EGRIN 2.0 is a systems-level model that delineates the complex relationship between environment, gene regulation, and phenotype in prokaryotes
Brooks, A.N., Reiss, D.J., Allard, A., Wu, W.J., Salvanha, D.M., Plaisier, C.L., Chandrasekaran, S., Pan, M., Kaur, A. and Baliga, N.S., 2014. A system-level model for the microbial regulatory genome. Molecular systems biology, 10(7), pp.740-740.
Why EGRIN 2.0?
A foremost challenge in systems biology is to understand how just a few transcription factors (TFs) in a microbial genome generate a wide array of nuanced responses to varied environmental challenges. EGRIN 2.0 is a new model for the complete gene regulatory network (GRN) of a prokaryote. This model is reverse engineered directly from gene expression data and genomic sequence, and hence the methodology to generate EGRIN 2.0 is applicable to any prokaryotic organism.
The EGRIN 2.0 model demonstrates how environmental response programs are encoded in the distribution and complex organizations of cis-acting gene regulatory elements (GREs) across an entire prokaryotic genome. EGRIN 2.0 is remarkably accurate. It rediscovered the E. coli GRN governed by nearly two-thirds of its characterized TFs that have been carefully curated in RegulonDB from decades of work by numerous laboratories.
Strikingly, in addition to accurately recapitulating the architecture of well-characterized promoters in canonical locations, the model also revealed that there is widespread regulation at non-canonical locations –within genes and operons! The EGRIN 2.0 model also predicts the context and combinations in which TFs act at GREs in these canonical and non-canonical locations to coordinate transcription across the entire genome, to reorganize functionally-related genes from different operons and regulons into conditionally co-regulated modules or corems. Remarkably, corems capture fitness-relevant gene-gene associations that are NOT attributable to regulons, operons, or combinatorial control mechanisms!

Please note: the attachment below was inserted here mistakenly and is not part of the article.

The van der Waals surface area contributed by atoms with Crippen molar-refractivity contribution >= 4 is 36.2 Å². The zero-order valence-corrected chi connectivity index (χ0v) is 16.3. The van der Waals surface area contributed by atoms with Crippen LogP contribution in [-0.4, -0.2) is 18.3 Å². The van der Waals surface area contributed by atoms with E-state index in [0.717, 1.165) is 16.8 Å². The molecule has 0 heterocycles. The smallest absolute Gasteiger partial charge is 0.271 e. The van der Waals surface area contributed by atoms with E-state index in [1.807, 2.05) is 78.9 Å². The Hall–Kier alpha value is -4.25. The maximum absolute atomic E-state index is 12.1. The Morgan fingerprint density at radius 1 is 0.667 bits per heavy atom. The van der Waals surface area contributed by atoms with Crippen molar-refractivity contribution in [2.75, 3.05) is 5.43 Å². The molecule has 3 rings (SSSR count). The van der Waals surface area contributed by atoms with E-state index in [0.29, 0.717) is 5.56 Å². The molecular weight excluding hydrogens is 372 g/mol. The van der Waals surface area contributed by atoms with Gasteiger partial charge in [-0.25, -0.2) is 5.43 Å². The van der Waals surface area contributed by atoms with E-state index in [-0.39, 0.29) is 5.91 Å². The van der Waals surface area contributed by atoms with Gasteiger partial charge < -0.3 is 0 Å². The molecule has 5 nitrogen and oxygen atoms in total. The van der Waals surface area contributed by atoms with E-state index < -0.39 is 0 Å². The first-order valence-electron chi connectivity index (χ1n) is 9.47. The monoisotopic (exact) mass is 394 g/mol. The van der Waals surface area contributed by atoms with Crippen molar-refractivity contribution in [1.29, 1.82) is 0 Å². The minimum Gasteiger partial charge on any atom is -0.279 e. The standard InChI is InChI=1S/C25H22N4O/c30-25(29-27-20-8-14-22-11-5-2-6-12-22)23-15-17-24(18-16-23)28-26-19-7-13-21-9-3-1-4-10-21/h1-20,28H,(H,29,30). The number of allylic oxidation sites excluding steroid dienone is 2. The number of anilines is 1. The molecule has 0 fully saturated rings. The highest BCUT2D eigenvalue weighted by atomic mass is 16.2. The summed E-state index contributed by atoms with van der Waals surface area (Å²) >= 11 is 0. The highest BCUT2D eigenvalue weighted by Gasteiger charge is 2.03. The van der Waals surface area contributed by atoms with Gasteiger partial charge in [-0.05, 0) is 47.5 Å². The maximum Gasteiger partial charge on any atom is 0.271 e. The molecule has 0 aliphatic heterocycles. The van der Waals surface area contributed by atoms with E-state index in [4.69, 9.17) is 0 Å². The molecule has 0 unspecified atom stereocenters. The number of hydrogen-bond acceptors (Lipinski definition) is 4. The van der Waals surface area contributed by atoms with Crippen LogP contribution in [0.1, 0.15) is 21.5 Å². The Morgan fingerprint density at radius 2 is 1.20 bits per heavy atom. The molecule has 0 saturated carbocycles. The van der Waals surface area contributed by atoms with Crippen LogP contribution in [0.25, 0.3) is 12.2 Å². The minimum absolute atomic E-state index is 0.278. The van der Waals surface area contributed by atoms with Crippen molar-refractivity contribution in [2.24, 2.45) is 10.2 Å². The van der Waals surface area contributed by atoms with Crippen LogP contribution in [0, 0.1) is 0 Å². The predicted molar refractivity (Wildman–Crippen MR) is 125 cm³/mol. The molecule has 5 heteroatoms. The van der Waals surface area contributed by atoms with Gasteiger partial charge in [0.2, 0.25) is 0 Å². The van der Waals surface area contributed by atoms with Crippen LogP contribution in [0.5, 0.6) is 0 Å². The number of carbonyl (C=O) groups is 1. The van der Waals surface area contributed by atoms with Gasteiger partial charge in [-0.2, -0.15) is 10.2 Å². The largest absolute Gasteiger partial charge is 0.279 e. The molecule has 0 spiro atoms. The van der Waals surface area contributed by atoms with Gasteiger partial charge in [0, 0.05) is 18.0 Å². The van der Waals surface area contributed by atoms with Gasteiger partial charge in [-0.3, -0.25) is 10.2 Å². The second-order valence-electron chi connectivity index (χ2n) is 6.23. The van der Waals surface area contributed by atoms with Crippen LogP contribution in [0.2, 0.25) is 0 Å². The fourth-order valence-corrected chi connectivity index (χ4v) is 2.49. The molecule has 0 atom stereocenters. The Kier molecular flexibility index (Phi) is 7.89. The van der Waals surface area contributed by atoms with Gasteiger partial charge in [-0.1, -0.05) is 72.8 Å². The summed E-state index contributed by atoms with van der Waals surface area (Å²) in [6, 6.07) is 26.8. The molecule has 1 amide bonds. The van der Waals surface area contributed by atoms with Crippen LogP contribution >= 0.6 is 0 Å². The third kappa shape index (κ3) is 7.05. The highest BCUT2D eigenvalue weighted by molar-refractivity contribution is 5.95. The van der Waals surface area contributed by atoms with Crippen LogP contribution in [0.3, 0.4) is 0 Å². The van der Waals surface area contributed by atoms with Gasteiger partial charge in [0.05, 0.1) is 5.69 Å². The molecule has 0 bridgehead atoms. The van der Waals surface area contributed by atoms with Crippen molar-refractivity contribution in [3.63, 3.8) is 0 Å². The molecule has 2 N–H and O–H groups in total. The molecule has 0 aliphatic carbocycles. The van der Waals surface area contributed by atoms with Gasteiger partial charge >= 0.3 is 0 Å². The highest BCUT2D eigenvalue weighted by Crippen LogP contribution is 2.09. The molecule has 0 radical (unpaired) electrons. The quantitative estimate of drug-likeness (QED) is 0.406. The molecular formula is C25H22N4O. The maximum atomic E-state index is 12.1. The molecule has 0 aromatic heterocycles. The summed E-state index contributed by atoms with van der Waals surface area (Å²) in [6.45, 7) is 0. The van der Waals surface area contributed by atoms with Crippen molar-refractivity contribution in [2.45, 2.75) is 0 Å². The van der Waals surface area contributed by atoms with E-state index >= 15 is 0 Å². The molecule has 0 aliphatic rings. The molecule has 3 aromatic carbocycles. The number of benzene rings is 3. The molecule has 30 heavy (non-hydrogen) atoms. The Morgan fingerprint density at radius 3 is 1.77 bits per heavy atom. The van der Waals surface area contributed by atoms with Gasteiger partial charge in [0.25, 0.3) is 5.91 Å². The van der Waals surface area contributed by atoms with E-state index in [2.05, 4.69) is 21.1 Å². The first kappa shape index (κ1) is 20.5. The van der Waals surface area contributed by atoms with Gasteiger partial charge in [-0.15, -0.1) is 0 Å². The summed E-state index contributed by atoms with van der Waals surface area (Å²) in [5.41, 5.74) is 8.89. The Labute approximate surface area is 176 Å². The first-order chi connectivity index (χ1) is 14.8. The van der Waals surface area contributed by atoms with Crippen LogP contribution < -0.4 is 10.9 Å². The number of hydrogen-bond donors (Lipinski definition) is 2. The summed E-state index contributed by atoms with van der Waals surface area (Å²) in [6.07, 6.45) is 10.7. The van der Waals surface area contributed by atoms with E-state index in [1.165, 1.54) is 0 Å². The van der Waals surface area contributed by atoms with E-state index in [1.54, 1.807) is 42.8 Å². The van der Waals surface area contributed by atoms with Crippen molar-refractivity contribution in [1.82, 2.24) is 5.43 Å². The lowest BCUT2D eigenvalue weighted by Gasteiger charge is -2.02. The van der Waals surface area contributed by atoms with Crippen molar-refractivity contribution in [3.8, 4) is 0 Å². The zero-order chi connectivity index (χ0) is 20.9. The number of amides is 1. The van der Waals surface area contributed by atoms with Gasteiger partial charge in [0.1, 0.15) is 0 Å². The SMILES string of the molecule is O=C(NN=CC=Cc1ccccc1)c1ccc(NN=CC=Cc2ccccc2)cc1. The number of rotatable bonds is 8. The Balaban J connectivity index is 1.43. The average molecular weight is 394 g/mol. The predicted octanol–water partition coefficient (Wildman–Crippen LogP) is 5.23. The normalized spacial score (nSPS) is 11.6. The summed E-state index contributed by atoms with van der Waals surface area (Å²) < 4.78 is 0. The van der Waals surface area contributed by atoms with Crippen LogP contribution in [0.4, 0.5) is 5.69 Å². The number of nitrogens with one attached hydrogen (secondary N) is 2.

We have inferred comprehesive models for two prokaryotic organisms: a bacterium (Escherichia coli K-12) and an archaeon (Halobacterium salinarum NRC-1).
This website facilitates targeted and exploratory investigation of the model's predictions.
Highlights from the paper
|E. coli||carA (b0032)||Figure 2|
|E. coli||pyrL (b4246)||Figure S3|
|H. salinarum||kdpA (VNG6176G)||Figure 2|
|H. salinarum||dppA (VNG2349G)||Figure 3|
|E. coli||nucleotide corem (ec516031)||Figure 4|
|E. coli||purine corem (ec516034)||Figure 4|
|E. coli||pyrimidine corem (ec512157)||Figure 4|
|H. salinarum||dpp corem (hc21645)||Figure 3|
|H. salinarum||dpp leader corem (hc6326)||Figure 3|
|H. salinarum||dpp permease corem (hc21279)||Figure 3|